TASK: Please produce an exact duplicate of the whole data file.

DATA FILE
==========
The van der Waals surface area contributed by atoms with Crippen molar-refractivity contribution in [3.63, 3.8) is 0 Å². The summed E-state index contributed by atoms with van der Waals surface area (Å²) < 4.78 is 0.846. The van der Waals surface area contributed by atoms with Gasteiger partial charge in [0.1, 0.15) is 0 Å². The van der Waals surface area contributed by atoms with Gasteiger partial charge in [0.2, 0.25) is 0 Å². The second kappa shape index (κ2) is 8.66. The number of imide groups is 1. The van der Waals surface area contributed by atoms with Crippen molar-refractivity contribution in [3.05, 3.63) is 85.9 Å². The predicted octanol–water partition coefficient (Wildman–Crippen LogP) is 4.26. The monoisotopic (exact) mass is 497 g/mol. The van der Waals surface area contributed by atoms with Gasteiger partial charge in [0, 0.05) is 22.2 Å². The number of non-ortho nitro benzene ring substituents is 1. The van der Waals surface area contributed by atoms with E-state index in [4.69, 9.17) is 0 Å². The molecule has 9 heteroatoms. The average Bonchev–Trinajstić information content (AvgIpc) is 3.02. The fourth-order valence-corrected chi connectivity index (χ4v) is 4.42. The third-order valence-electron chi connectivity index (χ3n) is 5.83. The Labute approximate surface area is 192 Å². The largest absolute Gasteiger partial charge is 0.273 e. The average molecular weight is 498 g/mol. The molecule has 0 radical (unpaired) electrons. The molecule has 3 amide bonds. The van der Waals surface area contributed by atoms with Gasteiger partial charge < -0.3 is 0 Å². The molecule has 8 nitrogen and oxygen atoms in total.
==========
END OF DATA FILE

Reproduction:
The van der Waals surface area contributed by atoms with Crippen molar-refractivity contribution in [3.63, 3.8) is 0 Å². The summed E-state index contributed by atoms with van der Waals surface area (Å²) < 4.78 is 0.846. The van der Waals surface area contributed by atoms with Gasteiger partial charge in [0.1, 0.15) is 0 Å². The van der Waals surface area contributed by atoms with Gasteiger partial charge in [0.2, 0.25) is 0 Å². The second kappa shape index (κ2) is 8.66. The number of imide groups is 1. The van der Waals surface area contributed by atoms with Crippen molar-refractivity contribution in [3.05, 3.63) is 85.9 Å². The predicted octanol–water partition coefficient (Wildman–Crippen LogP) is 4.26. The monoisotopic (exact) mass is 497 g/mol. The van der Waals surface area contributed by atoms with Gasteiger partial charge in [0, 0.05) is 22.2 Å². The number of non-ortho nitro benzene ring substituents is 1. The van der Waals surface area contributed by atoms with E-state index in [4.69, 9.17) is 0 Å². The molecule has 9 heteroatoms. The average Bonchev–Trinajstić information content (AvgIpc) is 3.02. The fourth-order valence-corrected chi connectivity index (χ4v) is 4.42. The third-order valence-electron chi connectivity index (χ3n) is 5.83. The Labute approximate surface area is 192 Å². The largest absolute Gasteiger partial charge is 0.273 e. The average molecular weight is 498 g/mol. The molecule has 0 radical (unpaired) electrons. The molecule has 3 amide bonds. The van der Waals surface area contributed by atoms with Gasteiger partial charge < -0.3 is 0 Å². The molecule has 8 nitrogen and oxygen atoms in total.